PORT WILLIAMS, NS - Youth in Kingston, Port Williams and Windsor are invited to participate in an artistic workshop to dot their copies of a friendship mandala in hopes of inspiring them to do positive actions in friendship, gratitude, and peace.
These workshops are hosted by Travelling Kindness Rocks creator, Ginger LeBoutillier who initiated the program in 2015 when she was a Grade 5/6 teacher at Falmouth District School. With her students, LeBoutillier had been exploring dot painting, which she says ignited a new-found passion in her.
“The students were having a difficult time getting along, so I brought a basket of my very first painted rocks into school and invited students to take one and place it on their desk,” says LeBoutillier.
This was to be an example of kindness shown to them, so in turn they would be kind to each other, she says.
• Read more about Ginger LeBoutillier’s Kindness Rocks: http://www.kingscountynews.ca/business/windsors-travelling-kindness-rocks-connecting-humanity-dot-by-dot-157197/
A few months later, LeBoutiller had the idea that the rocks could travel. The students, staff, and families of Falmouth District School voluntarily mailed the first couple hundred Travelling Kindness Rocks during the fall and winter of 2015. In the spring 2016, the rock travels were funded by donations from various people around the world, she says.
Now, Travelling Kindness Rocks is a social enterprise, as people get involved in the dotting events and global programs, thus funding the original idea.
As of the end of this month, LeBoutillier says 1,000 Travelling Kindness Rocks will have been mailed to specific individuals who need kindness and will have been received in 24 countries.
LeBoutillier says the idea is to globally connect people dot by dot, using these dot mandalas to represent the individuals involved and the mandala as a whole to represent a united community of people. The black base represents the difficult time in the recipient’s life. The centre white dot, the first to be painted, signifies hope and the focus of one’s spiritual beliefs. The colourful, organized dots of the mandala symbolize our united gesture of kindness and interconnectedness, she says.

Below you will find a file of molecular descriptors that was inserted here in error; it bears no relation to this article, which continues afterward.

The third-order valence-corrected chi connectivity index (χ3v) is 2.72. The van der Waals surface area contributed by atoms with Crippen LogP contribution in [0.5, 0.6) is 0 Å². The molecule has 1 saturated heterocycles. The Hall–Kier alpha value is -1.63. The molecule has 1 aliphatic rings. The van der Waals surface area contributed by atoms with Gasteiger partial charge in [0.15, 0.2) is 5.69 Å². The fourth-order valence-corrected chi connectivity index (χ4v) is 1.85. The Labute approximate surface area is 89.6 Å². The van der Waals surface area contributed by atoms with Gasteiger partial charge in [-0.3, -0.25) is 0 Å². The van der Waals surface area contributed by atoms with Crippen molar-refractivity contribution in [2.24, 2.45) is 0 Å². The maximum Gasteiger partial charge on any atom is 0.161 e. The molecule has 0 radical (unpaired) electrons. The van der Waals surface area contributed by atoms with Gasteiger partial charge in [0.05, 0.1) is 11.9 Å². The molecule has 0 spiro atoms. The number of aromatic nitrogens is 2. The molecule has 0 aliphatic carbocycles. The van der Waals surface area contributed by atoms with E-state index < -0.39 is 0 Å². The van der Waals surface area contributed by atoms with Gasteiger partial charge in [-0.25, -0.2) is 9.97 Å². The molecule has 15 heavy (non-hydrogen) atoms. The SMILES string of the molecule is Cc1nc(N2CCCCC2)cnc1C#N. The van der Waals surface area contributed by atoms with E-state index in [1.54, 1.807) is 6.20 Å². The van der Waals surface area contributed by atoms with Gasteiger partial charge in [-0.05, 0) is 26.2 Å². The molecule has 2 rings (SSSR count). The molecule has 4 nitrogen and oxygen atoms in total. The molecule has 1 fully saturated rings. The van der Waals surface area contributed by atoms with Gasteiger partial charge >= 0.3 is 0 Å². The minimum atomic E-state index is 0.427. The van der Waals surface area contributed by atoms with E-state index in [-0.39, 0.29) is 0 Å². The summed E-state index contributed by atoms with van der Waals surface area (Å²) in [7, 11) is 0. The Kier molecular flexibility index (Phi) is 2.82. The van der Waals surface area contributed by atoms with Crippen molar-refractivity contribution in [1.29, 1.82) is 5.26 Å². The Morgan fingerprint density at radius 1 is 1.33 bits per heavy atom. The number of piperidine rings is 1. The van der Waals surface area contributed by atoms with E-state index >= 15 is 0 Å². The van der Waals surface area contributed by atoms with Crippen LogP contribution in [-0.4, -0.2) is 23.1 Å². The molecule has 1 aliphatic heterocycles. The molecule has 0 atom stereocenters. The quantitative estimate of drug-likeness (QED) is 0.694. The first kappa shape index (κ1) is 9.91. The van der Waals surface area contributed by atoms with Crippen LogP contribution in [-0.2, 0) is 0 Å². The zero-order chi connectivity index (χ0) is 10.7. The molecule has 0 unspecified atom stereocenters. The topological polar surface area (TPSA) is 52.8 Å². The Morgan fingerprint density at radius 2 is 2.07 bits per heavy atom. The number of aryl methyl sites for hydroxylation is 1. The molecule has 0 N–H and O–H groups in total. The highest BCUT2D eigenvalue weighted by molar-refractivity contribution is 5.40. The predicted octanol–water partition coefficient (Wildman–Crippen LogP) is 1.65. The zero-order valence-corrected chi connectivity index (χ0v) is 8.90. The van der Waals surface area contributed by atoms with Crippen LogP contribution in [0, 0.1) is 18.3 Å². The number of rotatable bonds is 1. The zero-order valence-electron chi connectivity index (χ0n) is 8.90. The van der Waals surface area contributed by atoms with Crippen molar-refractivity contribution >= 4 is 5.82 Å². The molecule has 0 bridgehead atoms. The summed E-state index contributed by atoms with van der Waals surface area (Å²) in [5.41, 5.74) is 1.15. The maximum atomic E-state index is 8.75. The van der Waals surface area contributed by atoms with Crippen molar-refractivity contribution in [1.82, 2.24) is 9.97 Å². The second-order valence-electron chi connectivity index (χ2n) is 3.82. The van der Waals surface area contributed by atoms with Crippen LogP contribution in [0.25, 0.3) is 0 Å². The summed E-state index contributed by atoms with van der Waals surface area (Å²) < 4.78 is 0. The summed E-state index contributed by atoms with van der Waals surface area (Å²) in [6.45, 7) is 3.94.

There are several workshops offered by Travelling Kindness Rocks, and the youth program is the newest type. The idea, LeBoutillier says, is to show participants that social media can connect us all and should be used in this way.
At the event, participants will dot their copy of the mandala. Afterwards, youth are invited to complete a positive action related to the theme of friendship, such as gifting the mandala to a friend, spending time with a friend, or making a new friend. They are challenged to take a photo of the act and mandala and post it to social media, says LeBoutillier. Each mandala is connected to a hashtag, for instance #TKRfriendship, so people everywhere can follow along as these posts are made.
“Everything we do relates back to the understanding that humans are connected,” says LeBoutillier, “and our work is about creating ways for people to experience these connections.”
Youth events will be held on Feb. 3 in Kingston, Feb. 10 in Port Williams and March 4 in Windsor. The cost is $15 (plus tax) and are recommended for youth aged nine and older.
Go online: Any groups interested in holding a Travelling Kindness Rocks event can contact firstname.lastname@example.org or phone 902-306-0327. Visit travellingkindnessrocks.ca to find details about group events, school visits, and fundraisers.